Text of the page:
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Curated Journal Articles on Mesothelioma

A 30-year mortality and respiratory morbidity study of refractory ceramic fiber workers

Inhalation Toxicology 2017 August [Link]

LeMasters G, Lockey JE, Hilbert TJ, Levin LS, Burkle JW, Shipley R, Perme C, Meyer CA, Rice CH

Abstract

AIM:
Report mortality (n = 1119), cancer incidence (n = 1207) and radiographic (n = 1451) findings from a 30-year investigation of current and former refractory ceramic fiber (RCF) workers.
METHODS:
Cause of death, health and work histories, radiographs and spirometry were collected. Mortality and cancer incidence were analyzed. Logistic regression analysis investigated the associations of latency and cumulative fiber exposure (CFE) on radiographic changes.
RESULTS:
The mortality study showed no increase in standardized mortality rates (SMR) for lung cancer, but urinary cancers were significantly elevated in the higher exposed group (SMR = 3.62, 95% CI: 1.33-7.88) and leukemia in the total cohort (SMR = 2.51, 95% CI: 1.08-4.94). One death attributed to mesothelioma was identified (SMR = 2.86, 95% CI: 0.07-15.93) in a worker reporting some asbestos exposure. The overall rate of pleural changes was 6.1%, attaining 21.4% in the highest CFE category for all subjects (adjusted odds ratio (aOR) = 6.9, 95% CI: 3.6-13.4), and 13.0% for those with no reported asbestos exposure (OR= 9.1, 95% CI: 2.5-33.6). Prevalence for recent hires (≥1985) was similar to the background. Interstitial changes were not elevated. Localized pleural thickening was associated with small decreases in spirometry results.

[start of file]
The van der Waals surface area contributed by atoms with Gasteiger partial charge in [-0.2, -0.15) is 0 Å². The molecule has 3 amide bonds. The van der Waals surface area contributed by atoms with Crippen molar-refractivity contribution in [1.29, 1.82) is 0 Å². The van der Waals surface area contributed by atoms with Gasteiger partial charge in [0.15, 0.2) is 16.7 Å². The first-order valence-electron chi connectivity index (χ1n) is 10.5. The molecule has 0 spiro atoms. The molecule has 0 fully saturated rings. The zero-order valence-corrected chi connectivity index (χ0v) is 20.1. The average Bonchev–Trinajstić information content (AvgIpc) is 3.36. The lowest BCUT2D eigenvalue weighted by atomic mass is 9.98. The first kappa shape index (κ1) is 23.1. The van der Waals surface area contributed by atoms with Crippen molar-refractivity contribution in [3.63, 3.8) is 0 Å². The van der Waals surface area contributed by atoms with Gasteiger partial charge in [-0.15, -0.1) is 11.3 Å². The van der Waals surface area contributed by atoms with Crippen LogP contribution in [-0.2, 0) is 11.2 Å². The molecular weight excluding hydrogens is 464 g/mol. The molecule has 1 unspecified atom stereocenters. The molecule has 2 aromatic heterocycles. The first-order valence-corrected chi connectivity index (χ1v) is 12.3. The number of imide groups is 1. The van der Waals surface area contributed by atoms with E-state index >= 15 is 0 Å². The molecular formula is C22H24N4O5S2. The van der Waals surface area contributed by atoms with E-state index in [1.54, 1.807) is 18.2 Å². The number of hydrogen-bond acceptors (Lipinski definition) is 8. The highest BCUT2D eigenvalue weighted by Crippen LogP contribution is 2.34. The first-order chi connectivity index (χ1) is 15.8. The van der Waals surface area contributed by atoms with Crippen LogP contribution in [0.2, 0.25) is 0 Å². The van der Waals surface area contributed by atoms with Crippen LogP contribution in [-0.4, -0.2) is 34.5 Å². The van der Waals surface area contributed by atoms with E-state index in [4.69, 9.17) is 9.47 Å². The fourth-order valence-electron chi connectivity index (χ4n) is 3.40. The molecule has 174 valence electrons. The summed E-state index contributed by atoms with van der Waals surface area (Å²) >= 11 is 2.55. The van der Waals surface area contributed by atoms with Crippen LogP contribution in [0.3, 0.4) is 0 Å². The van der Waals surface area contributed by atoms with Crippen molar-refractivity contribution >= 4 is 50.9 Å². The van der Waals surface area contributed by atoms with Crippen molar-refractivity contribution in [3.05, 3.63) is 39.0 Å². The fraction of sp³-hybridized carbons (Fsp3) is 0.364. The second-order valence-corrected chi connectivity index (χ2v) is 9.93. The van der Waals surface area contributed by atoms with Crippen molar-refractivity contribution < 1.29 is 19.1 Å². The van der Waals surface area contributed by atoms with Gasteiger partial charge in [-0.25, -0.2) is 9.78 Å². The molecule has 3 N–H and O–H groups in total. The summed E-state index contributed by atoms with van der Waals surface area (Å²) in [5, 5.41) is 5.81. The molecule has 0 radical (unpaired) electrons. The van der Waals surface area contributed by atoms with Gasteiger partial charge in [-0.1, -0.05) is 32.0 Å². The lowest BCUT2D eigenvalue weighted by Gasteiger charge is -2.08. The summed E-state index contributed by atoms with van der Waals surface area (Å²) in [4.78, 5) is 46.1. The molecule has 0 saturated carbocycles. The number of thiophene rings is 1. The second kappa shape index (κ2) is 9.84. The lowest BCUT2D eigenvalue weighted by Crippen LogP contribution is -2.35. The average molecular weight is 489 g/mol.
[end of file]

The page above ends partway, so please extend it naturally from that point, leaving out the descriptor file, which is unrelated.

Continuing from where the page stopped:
CONCLUSION:
Increases in leukemia and urinary cancer but not lung cancer mortality were found. One death attributed to mesothelioma was observed in a worker with self-reported asbestos exposure and a work history where occupational asbestos exposure may have occurred, rendering uncertainties in assigning causation. Radiographic analyses indicated RCF exposure alone is associated with increased pleural but not interstitial changes. Reductions in RCF exposure should continue. The mortality study is ongoing.

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